Maize green forage is a valuable feed for ruminants in terms of yield and nutritive value (Sarap et al., 2015), though supplementation can be needed to compensate for its low protein, mineral and vitamin contents (Bwire et al., 2002; Tauqir et al., 2013). Maize forage is particularly effective in optimizing milk yields of dairy cows (Brewbaker, 2003).
Digestibility and energy values
Digestibility and nutritive value of the whole maize plant, fresh or ensiled, have been widely studied, especially using sheep (see references in Andrieu et al., 1974). The feed value of maize is much greater (up to 35% more) when the whole plant is harvested (Brewbaker, 2003). From flowering to grain maturity, the whole plant shows a quite constant OM digestibility (71-72%), because the increasing proportion of maize ear, which has a high and constant digestibility (83%), compensate for the decreasing digestibility of the rest of the plant (from 70% to 60%; Demarquilly, 1969 cited in Demarquilly et al., 1992). The best predictor of the whole plant digestibility is its undigestible cell wall content, as for other forage crops (Andrieu et al., 1993). Digestibility does not vary much with variety or with seeding rate. However, maize varieties selected for their quality or including the Brown Midrib gene, which decreases the plant lignin content, can result in digestibility higher by 3 to 5 points (Demarquilly et al., 1992). Some sterile varieties have existed, which were well ingested due to their high soluble sugar content, though their OM digestibility was lower than that of fertile varieties (e.g. 65% for the “sucrensilage” variety in Andrieu et al., 1974). In India, in vitro OM digestibility (83 vs. 79%) and ME (10.2 vs. 9.2 MJ/kg DM) were higher for fresh baby corn forage than for baby corn silage (Bakshi et al., 2012).
Maize green forage is not commonly fed to dairy cattle in Europe, but is used for that purpose in tropical regions. In India, it was shown that for low productive dairy cattle (5 kg/d of milk), 1 kg concentrate mixture can be replaced by 10 kg of maize green forage maize without affecting daily milk production provided that the animal is also offered ad libitum roughage such as straw. Total intake was 3.86 kg DM/100 kg LW including 0.8 kg DM/100 kg LW of concentrate, 1.6 kg DM/100 kg LW of maize green forage and 1.4 kg DM/100 kg LW of sorghum straw. Body weight gain was 11 kg over 45 days, and average milk yield was 4.9 kg/d. The higher level of inclusion of maize green forage as a replacement of concentrate in the diet resulted in a lower cost of feed and in a higher net profit per animal per day (Naik et al., 2012).
Maize green fodder is not commonly fed to growing cattle in Europe but is considered valuable for that purpose in India, in the USA and in Canada (Sarap et al., 2015; Potter, 2012; Newport, 2006). In India, crossbred heifers solely fed on green maize leaves (26% DM) showed a DM digestibility of 65% and a DM intake of 3.94 kg DM/100 kg LW. Total body weight gain was 53 kg, indicating that the green maize leaves as a sole feed was enough for satisfactory maintenance and growth (Sarap et al., 2015). In Pakistan, the DM intake and DM digestibility of maize green forage fed to 18-20 months Sahiwal heifers was 5.87 kg DM/100 kg LW and 62% respectively. Supplementation with urea/molasses increased feed intake (6.36 kg DM/100 kg LW) but not DM digestibility. Daily weight gain was higher for heifers given maize fodder and urea (0.77 kg/d) compared to green maize fodder alone (0.58 kg/d) (Tauqir et al., 2013). In Mississippi, heifers grazing maize green forage gained more than 1 kg/day and the pasture sustained a total weight gain of 500kg/ha in only 75 days (Newport, 2006).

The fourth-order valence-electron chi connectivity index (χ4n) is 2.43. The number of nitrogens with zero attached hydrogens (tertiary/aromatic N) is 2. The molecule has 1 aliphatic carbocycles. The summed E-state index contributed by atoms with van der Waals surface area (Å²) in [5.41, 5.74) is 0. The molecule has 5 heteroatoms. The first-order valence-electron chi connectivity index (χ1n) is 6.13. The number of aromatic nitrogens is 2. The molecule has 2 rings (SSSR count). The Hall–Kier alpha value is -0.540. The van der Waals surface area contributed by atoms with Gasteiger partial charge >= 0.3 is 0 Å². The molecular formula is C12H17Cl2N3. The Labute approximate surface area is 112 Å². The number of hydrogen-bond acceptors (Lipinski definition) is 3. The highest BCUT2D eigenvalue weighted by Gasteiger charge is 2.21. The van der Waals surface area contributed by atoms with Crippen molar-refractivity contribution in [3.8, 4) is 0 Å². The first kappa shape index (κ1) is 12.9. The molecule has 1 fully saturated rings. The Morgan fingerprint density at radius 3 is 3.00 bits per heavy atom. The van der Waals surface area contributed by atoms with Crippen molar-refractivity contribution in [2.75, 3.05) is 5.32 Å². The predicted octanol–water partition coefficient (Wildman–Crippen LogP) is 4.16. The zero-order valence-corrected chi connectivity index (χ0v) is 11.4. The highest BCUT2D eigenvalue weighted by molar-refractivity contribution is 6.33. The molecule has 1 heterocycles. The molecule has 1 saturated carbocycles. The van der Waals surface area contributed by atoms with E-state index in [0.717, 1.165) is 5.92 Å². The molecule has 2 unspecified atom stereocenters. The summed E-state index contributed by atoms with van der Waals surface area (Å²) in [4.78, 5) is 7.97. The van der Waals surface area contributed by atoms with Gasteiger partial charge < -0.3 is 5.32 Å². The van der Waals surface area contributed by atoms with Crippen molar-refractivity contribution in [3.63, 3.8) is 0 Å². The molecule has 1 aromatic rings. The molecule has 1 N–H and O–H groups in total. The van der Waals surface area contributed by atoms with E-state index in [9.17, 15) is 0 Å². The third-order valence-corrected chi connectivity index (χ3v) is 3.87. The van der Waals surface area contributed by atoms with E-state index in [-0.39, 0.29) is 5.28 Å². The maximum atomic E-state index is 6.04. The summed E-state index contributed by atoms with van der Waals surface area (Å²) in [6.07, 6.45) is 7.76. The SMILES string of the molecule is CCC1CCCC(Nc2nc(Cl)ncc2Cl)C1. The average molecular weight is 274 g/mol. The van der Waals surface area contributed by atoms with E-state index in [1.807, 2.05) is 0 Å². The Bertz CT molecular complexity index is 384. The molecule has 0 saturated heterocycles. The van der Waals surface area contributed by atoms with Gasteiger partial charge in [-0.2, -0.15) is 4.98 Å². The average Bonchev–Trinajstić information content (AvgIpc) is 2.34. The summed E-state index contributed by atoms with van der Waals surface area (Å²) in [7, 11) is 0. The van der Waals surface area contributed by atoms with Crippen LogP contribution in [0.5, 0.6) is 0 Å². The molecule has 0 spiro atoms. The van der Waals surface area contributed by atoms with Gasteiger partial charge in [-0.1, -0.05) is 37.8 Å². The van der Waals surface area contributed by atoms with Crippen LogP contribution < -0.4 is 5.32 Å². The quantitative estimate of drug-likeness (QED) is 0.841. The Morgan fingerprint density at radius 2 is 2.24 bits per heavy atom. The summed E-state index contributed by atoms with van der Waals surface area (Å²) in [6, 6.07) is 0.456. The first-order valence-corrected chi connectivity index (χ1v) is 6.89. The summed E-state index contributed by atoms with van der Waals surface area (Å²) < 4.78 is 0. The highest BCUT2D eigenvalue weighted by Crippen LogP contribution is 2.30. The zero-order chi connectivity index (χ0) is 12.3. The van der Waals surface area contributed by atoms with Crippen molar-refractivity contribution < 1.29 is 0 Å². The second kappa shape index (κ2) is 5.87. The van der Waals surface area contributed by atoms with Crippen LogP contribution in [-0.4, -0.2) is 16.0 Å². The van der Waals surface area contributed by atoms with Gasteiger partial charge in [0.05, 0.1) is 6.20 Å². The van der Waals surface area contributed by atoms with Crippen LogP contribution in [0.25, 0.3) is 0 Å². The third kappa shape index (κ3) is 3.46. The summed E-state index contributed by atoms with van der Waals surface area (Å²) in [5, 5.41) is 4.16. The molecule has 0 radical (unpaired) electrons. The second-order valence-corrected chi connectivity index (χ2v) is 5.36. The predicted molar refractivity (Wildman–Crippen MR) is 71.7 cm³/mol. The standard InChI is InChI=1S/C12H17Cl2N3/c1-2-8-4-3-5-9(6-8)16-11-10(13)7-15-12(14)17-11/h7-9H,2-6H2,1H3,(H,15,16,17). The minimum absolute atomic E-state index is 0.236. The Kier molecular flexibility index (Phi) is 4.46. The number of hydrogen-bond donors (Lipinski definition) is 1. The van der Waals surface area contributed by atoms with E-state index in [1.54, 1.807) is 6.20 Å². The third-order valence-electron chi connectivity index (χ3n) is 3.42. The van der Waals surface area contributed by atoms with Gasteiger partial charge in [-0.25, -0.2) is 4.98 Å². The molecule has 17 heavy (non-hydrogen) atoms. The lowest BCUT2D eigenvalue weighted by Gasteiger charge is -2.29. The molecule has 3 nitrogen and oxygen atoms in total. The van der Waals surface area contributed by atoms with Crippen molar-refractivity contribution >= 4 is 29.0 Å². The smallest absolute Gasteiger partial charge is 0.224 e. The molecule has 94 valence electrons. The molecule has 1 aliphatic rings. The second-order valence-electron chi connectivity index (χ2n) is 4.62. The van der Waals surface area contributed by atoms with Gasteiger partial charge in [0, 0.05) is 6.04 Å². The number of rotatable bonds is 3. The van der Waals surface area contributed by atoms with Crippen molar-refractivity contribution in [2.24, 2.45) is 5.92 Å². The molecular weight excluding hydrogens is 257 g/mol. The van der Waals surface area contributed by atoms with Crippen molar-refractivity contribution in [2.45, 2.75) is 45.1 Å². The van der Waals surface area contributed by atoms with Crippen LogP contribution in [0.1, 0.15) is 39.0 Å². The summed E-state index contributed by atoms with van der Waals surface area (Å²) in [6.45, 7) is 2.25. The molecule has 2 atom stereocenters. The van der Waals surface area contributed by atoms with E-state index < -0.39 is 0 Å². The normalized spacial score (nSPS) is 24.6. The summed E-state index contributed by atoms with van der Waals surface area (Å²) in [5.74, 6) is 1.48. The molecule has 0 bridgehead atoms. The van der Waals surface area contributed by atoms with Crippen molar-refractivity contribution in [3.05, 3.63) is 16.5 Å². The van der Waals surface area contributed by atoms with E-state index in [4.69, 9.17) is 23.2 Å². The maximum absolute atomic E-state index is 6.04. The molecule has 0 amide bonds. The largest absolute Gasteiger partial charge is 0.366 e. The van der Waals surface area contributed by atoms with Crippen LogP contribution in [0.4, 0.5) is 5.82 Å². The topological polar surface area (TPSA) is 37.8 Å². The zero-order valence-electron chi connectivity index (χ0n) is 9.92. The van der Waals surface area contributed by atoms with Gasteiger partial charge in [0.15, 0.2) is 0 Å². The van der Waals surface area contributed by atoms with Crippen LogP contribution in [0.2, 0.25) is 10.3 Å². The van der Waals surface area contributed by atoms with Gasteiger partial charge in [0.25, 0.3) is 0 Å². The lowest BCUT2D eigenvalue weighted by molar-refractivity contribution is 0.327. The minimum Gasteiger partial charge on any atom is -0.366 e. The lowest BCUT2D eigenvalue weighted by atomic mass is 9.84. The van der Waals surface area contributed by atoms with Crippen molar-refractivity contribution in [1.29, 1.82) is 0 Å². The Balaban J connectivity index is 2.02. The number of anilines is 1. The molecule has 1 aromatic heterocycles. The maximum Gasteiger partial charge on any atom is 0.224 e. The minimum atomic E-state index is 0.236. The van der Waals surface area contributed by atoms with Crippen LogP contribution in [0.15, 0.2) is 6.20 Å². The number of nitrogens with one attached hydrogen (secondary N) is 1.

In India, nutrient digestibility of fresh baby corn husks fed ad libitum to male Murrah buffalo calves was higher to that of green maize forage but DM intake was lower. Retained nitrogen was also higher for baby corn husks. When offered as a total mixed ration with wheat straw and concentrate mixture, baby corn silage enabled even higher nutrient digestibility, voluntary intake and N retention. Baby corn husks were a highly acceptable and palatable forage as compared to conventional maize fodder (Bakshi et al., 2012).
In Europe, whole maize plants harvested after flowering were characterized from 82 trials with sheep: mean DM content was 23% (14-33%); mean OM digestibility was 72% (67-80%); mean DM intake was 53 g DM/kg LW0.75 (38-67 g DM/kg LW0.75)(Demarquilly et al., 1992). At later stages, OM digestibility increased from 67% to 69% from milk stage to full maturity, while DM intake decreased from 72 to 61 g DM/kg LW0.75 (Kirilov, 1999). In early studies with sterile maize in France, sterile maize green forage had a lower digestibility but intake by sheep was higher (on the average 20% more) than for fertile maize. Sheep ingested between 53 and 71 g DM/kg LW0.75, depending on plant maturity and experimental site. Male-sterile maize green forage was found valuable because its nutritive value did not vary much after flowering and intake remained high, provided that DM content was over 18% (Andrieu et al., 1974).
In India, Barbari goats offered maize green forage harvested at blooming stage (including leaves, leaf sheath, stems and inflorescences) (allowance of 20% refusals) ingested 40 g DM/kg LW0.75 (i.e. 37 g OM/kg LW0.75) resulting in 0.21 kg of weight gain over the week. DM and OM digestibility were 75% and 76% respectively. Increasing allowance to 35% and 50% refusals resulted in higher digestibility (81% and 82% for DM and OM digestibility respectively), higher DM intake (51 and 66 g DM/kg LW0.75 for 35% and 50% refusals respectively) and higher weight gains (0.30 and 0.35 kg/week). Allowing selective consumption at higher allowance levels, maize green forage was found not only to meet maintenance requirements but provided surplus energy and protein for production (Dutta et al., 2000).